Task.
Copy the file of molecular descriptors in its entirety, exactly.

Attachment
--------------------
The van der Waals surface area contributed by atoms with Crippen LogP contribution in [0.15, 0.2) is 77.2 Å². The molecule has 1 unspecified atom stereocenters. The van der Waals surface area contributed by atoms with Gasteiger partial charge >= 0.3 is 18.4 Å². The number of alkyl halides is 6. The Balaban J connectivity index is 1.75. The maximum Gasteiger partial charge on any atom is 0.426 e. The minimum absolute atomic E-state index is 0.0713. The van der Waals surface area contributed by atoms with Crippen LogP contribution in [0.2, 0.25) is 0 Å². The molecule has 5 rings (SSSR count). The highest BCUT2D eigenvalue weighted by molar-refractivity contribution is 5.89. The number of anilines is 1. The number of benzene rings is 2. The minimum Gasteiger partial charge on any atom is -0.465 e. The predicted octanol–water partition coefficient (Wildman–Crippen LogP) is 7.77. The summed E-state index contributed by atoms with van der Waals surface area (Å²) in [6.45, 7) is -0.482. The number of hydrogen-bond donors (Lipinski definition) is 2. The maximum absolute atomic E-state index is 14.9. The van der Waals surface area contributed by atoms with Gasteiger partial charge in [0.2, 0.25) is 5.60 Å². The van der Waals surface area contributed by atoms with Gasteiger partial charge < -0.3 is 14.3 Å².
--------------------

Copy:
The van der Waals surface area contributed by atoms with Crippen LogP contribution in [0.15, 0.2) is 77.2 Å². The molecule has 1 unspecified atom stereocenters. The van der Waals surface area contributed by atoms with Gasteiger partial charge >= 0.3 is 18.4 Å². The number of alkyl halides is 6. The Balaban J connectivity index is 1.75. The maximum Gasteiger partial charge on any atom is 0.426 e. The minimum absolute atomic E-state index is 0.0713. The van der Waals surface area contributed by atoms with Crippen LogP contribution in [0.2, 0.25) is 0 Å². The molecule has 5 rings (SSSR count). The highest BCUT2D eigenvalue weighted by molar-refractivity contribution is 5.89. The number of anilines is 1. The number of benzene rings is 2. The minimum Gasteiger partial charge on any atom is -0.465 e. The predicted octanol–water partition coefficient (Wildman–Crippen LogP) is 7.77. The summed E-state index contributed by atoms with van der Waals surface area (Å²) in [6.45, 7) is -0.482. The number of hydrogen-bond donors (Lipinski definition) is 2. The maximum absolute atomic E-state index is 14.9. The van der Waals surface area contributed by atoms with Gasteiger partial charge in [0.2, 0.25) is 5.60 Å². The van der Waals surface area contributed by atoms with Gasteiger partial charge < -0.3 is 14.3 Å².